My 6 year old daughter has two broken baby teeth that are molars. The teeth have broken because of cavities/decay. The dentist we took her to is recommending that we extract the teeth immediately. Is this the right thing to do?
– Kristina from Wisconsin
When an adult tooth is infected, we do a root canal treatment. However, when a baby tooth is infected, root canal treatments rarely work, and never for baby molars, so the tooth has to be extracted. So your dentist is right to recommend they be taken out. The infection can spread in the bone and affect her developing permanent teeth.
You didn’t mention space maintainers. But I assume that your dentist is also recommending putting in one or two space maintainers, depending on which baby molars are involved. That is critical to prevent serious problems with her permanent teeth. At age six, her permanent first molars are either just about to erupt or have just erupted. They will drift forward and block out her permanent premolars, which could then erupt sideways or not at all. When baby canines and incisors are extracted, they don’t need space maintainers. But for baby molars, unless the patient is around ten to twelve years old (when the permanent premolars are erupting), they do. If your dentist hasn’t recommended that, you should find another dentist for your daughter.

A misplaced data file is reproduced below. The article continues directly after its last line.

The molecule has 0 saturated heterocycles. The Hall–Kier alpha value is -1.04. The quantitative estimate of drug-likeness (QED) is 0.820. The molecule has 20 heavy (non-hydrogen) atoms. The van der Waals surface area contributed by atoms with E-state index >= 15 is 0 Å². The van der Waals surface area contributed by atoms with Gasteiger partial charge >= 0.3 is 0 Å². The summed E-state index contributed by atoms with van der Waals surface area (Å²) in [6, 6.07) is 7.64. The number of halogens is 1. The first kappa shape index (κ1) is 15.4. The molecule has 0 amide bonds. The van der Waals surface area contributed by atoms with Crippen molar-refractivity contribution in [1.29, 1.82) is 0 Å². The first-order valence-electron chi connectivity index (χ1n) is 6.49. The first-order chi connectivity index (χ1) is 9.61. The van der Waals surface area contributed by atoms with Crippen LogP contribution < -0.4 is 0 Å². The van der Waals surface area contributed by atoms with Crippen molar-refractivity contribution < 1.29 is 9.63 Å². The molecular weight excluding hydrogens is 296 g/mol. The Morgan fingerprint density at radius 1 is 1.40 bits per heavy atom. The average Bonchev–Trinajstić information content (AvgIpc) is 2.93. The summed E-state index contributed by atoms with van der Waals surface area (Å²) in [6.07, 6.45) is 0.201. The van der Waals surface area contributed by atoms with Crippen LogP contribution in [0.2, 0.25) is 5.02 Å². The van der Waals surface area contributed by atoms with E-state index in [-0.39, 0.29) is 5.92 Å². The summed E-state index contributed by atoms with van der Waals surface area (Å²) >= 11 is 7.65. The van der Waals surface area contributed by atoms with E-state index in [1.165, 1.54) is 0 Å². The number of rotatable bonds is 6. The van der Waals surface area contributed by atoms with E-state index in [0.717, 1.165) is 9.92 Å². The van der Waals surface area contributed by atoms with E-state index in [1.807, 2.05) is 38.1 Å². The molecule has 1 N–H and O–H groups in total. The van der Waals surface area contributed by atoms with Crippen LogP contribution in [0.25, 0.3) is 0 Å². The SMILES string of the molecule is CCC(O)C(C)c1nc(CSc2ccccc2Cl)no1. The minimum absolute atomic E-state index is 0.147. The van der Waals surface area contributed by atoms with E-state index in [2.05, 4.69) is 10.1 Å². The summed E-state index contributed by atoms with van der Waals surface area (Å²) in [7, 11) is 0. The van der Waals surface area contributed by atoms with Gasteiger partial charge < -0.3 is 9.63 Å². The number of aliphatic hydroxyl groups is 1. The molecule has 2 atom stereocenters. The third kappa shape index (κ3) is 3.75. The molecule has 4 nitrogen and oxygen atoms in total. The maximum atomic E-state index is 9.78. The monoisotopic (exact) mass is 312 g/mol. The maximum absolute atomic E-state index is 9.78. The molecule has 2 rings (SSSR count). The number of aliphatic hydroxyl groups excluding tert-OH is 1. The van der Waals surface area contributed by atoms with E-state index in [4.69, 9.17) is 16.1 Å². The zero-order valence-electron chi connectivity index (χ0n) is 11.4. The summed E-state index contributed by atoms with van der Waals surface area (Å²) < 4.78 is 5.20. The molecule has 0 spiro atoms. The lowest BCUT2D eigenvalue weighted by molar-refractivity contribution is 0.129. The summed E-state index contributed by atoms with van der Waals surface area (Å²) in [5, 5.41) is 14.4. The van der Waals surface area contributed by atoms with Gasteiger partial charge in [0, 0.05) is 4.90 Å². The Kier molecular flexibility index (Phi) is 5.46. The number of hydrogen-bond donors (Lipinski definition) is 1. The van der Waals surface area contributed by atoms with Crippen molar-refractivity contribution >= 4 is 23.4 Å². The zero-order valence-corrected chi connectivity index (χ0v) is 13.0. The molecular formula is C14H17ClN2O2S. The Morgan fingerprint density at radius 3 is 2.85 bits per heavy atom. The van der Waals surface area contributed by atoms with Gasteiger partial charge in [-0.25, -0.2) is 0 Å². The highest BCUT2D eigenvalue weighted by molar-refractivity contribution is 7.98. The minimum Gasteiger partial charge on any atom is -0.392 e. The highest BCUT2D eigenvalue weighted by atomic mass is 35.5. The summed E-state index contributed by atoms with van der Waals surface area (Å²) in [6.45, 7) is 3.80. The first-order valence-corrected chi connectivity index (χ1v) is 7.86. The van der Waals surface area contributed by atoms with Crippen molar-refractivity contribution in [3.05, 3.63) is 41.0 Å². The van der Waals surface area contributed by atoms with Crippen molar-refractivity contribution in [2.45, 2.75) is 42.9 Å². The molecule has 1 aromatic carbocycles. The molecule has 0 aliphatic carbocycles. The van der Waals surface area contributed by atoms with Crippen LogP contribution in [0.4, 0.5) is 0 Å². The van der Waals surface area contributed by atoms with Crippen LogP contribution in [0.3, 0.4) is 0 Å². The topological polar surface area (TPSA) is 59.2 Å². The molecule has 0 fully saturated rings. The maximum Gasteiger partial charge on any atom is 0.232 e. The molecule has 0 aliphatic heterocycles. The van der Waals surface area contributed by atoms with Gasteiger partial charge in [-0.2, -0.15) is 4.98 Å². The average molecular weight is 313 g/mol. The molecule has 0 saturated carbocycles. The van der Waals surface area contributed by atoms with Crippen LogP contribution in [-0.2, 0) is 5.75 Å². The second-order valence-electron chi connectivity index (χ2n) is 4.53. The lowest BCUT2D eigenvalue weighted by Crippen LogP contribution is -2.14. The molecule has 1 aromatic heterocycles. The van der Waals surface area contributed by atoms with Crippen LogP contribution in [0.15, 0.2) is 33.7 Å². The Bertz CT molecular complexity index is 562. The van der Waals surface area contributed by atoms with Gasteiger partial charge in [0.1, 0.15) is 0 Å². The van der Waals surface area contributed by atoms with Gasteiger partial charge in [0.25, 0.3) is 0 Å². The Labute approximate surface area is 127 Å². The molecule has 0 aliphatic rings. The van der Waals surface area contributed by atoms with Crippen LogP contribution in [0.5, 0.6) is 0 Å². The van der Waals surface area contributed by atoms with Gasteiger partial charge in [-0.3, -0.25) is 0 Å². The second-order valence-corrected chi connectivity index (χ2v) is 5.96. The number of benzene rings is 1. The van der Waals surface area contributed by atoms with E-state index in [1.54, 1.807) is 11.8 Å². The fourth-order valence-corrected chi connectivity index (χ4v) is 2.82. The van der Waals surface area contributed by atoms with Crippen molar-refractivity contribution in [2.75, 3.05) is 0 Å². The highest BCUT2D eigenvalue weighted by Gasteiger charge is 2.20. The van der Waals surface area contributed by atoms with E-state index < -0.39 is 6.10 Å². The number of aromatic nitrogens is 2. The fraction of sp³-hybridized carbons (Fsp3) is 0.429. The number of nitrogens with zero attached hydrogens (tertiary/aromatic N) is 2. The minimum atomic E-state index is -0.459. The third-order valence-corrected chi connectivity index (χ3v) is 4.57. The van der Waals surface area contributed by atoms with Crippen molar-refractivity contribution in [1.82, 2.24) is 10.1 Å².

– Dr. Hall
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About David A. Hall
Dr. David A. Hall was one of the first 40 accredited cosmetic dentists in the world. He practiced cosmetic dentistry in Iowa, and in 1990 earned his accreditation with the American Academy of Cosmetic Dentistry. He is now president of Infinity Dental Web, a company in Mesa, Arizona that does advanced internet marketing for dentists.